Below you can see the contrast in traits between growth mindset and fixed mindset people, based on the research of Dr. Carol S. Dweck.
Going a step further, Dr. Dweck shares the idea that mindset can be changed from fixed to growth. And that human expertise and intelligence could be improved, from linguistic to mathematical, which is also backed by Dr. Howard Gardner, a noted American developmental psychologist and Research Professor at Harvard University, who was among the first to challenge the traditional belief that intelligence is something a man is born with.
As a service leader, you can utilize these facts to drive your human capital development policies, right from hiring service technicians and other teams to their training and development. You being the leader can motivate and inspire them to improve their learning, logically handle complex service situations, and effectively manage people.
Steps to Cultivate Growth Mindset in Service Technicians
One of the strategies that many successful leaders implement and research professors and psychologists like Robert Sternberg emphasize on is “purposeful engagement.” It is how President Kennedy managed to connect to one goal in the organization.
Giving a purpose to improve, learn, and gain new expertise to your service technician is important. A higher purpose is so valuable for the modern workforce that a half of them even agreed to take a 15% pay cut to work, according to a study by Net Impact.
Here an important consideration is that your service technicians would not strive to achieve the purpose of your business, until it is aligned with their own career growth. And that is where the first step to cultivation begins.
Dev Gadhvi, in his book “80% mindset and 20% skill” illustrates with examples that not realizing the self-potential is the biggest impediment to change the course of action. He says that self-realization helps people decide to “do more than what it takes to be successful.” Below are a few introspective questions that may promote self-realization in service technicians:
- What is your ideal version of a service technician?
- How much growth would you like to see in the organization?
- What potential do you have now and what would you like to have in the next five years?
- How would your career be different if training and education were provided to you?
- What action would you take to achieve the “purpose?”
- How would you want your service team to remember you when you leave this organization?
Realization of their own goals, strengths, and weaknesses would help them assess their own potential and connect to the purpose. In the absence, these habits in technicians lead to negative customer experience and a business downfall!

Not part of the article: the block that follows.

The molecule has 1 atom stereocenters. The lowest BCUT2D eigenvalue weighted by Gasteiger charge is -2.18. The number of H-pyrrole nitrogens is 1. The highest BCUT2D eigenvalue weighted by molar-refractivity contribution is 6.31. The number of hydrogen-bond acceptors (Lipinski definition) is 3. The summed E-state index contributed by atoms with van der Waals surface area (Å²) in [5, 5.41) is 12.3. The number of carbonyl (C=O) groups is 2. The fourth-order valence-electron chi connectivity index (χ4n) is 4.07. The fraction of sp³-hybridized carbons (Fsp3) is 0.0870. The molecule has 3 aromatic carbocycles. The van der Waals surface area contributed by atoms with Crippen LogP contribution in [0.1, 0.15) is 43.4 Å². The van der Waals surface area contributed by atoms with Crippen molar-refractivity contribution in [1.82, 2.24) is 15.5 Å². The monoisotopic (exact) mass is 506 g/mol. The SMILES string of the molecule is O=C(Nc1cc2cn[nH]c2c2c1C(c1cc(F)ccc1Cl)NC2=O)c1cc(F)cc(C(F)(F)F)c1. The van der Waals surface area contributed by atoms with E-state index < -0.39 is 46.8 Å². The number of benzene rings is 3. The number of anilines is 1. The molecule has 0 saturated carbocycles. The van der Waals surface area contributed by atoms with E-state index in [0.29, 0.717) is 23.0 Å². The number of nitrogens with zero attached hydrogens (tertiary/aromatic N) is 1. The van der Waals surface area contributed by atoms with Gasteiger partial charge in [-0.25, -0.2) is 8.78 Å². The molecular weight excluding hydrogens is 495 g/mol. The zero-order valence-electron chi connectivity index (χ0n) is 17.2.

While the cultivation of growth-mindset in service teams starts with self-realization, as a business leader, you need to create a proper environment for your teams to learn and grow. In the process, first off, you need to identify people with fixed mindsets in service teams. You could target people who are biased and opinionated, engage in politics, act as a barrier in getting the job done, and lack regard for the company and its clients.
The tragedy of the process is that you would encounter many geniuses, highly talented technicians, who you may have considered the backbone of the team. It would present a tough choice for you to either get rid of them or change their mindset for the long-term benefit of the company. Afterwards:
- Create an environment of learning and development
- Determine learnable skills essential for the growth of service teams and the business
- Develop a systematic structure for feedback collection and sharing, track the lesson learned from the feedback and improvements in the team, process, and the business
- Build leaders and managers as a source of learning
Keep in mind that “everyone, of whatever age and circumstance, is capable of self-transformation,” according to Warren Bennis.
No change is permanent. As a leader, you have to take significant steps to ensure that your teams never divert from the road of transformation due to lack of perseverance with time.
Take support of performance management tools to track and monitor the progress and performance of the service teams. Use digital tools like a field service program or CMMS management system that provide you visibility into the processes, help maintain transparency and accountability in the processes, and allow you to identify gaps and spot anomalies in service technician behaviour from time to time.
For sustainable development, it is necessary that these processes do not become obsolete or only lip-service is paid to the cause in the future. You need to create a multi-facet mindset evaluation framework that covers your human capital development strategies, including recruitment, training and development, and performance evaluation, and which is updated regularly.
Mindset change is not about a few people in the service team or certain processes here and there in the organization. It is about setting organizational direction and mobilizing people towards it to propel it on a growth trajectory. It is about looking at your business, your people, and processes from a distant future and asking “is that the organization you want to build?”